This chapter is a similar concept to the last, but displaying time in digital format instead of analog will be the trick here. If you survived the last chapter then this one will be very interesting and enjoyable to sit through as he shows you a technique for adding drivers to numbers so that the correct time is always displayed. I found this chapter to have a very thorough follow-through in thinking about this clock for use in animation. Gustav explains a potential problem with the current setup when using motion blur and shows you how to set up things differently to fix this problem.
Chapter 10 – Simple Domino
This is an interesting approach to making dominoes fall. I’m not the biggest fan of this particular example of using drivers considering physics could be used, but it’s interesting nonetheless and gives a perfectly controlled and predictable result. Not to mention is also saves time by avoiding physics simulations. One downside though is that using the curve modifier to set a domino path with this technique distorts the domino shapes slightly. It’s also a technique that won’t work right with motion blur. In the Advanced Domino chapter later on we learn a different technique for this that doesn’t change the domino shape and that allows motion blur. I feel both of these chapters should be combined and only use the technique in the Advanced Domino chapter, and the time saved could’ve been used to teach a different example of drivers, but it was still interesting.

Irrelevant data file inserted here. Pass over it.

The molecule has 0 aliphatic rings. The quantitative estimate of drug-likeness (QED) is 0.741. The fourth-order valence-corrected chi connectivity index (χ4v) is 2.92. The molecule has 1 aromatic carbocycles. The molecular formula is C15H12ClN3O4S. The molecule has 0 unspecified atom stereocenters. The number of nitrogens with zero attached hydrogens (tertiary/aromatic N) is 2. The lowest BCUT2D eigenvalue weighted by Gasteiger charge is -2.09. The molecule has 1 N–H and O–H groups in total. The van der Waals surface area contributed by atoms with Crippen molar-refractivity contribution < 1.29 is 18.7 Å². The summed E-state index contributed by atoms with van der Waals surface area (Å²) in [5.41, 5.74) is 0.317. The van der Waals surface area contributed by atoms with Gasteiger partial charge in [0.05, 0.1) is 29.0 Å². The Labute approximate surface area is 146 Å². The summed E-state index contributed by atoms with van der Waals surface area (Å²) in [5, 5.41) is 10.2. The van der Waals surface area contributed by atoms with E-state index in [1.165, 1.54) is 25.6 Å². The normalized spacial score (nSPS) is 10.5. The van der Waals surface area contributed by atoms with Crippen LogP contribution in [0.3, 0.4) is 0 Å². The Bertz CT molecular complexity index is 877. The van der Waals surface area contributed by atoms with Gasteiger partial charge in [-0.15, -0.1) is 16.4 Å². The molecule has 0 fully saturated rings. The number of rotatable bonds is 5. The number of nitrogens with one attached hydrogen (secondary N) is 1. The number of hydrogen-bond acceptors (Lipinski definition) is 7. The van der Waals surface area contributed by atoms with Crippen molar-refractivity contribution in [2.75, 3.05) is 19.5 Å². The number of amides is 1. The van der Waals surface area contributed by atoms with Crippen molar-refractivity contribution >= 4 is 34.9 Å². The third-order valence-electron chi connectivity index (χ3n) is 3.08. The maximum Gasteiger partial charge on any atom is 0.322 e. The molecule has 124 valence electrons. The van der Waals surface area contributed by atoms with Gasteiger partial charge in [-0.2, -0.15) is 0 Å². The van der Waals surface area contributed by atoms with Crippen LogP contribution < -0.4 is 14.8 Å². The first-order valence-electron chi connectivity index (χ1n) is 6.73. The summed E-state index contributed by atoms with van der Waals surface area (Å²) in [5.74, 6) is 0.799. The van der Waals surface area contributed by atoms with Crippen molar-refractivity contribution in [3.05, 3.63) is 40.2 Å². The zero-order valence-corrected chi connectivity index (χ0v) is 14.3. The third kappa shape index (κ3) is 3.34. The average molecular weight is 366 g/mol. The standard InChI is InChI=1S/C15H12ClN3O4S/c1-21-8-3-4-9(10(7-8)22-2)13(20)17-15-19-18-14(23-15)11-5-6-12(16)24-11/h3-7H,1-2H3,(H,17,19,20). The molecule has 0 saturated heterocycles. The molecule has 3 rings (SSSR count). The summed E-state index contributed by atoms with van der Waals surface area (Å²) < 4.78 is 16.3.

Chapter 11 – Spider
This is definitely the highlight of the DVD for me. This chapter opens by showing you the result of making a spider-like creature whose legs automatically walk when you drag the body along a bumpy terrain. The feet automatically detect the ground beneath it so they know where to be placed when it takes a step, and it’s spine reacts to walking and deforms accordingly as well. I was more than excited to get into this chapter after seeing that. It’s one of those tutorials that get you excited with your progress each step of the way and never bores you. In this chapter you’ll create some seriously cool controls for controlling your spider creature. In the first few minutes you’ll already know how to make your spider’s feet automatically aware of where the ground is underneath it so that its feet can stick to it. Then you’ll move on to customizing step length and the height the feet move in between each step. After you’ve completed your leg bones and spine for your creature you’ll create a simple spidery mesh to use the skeleton on.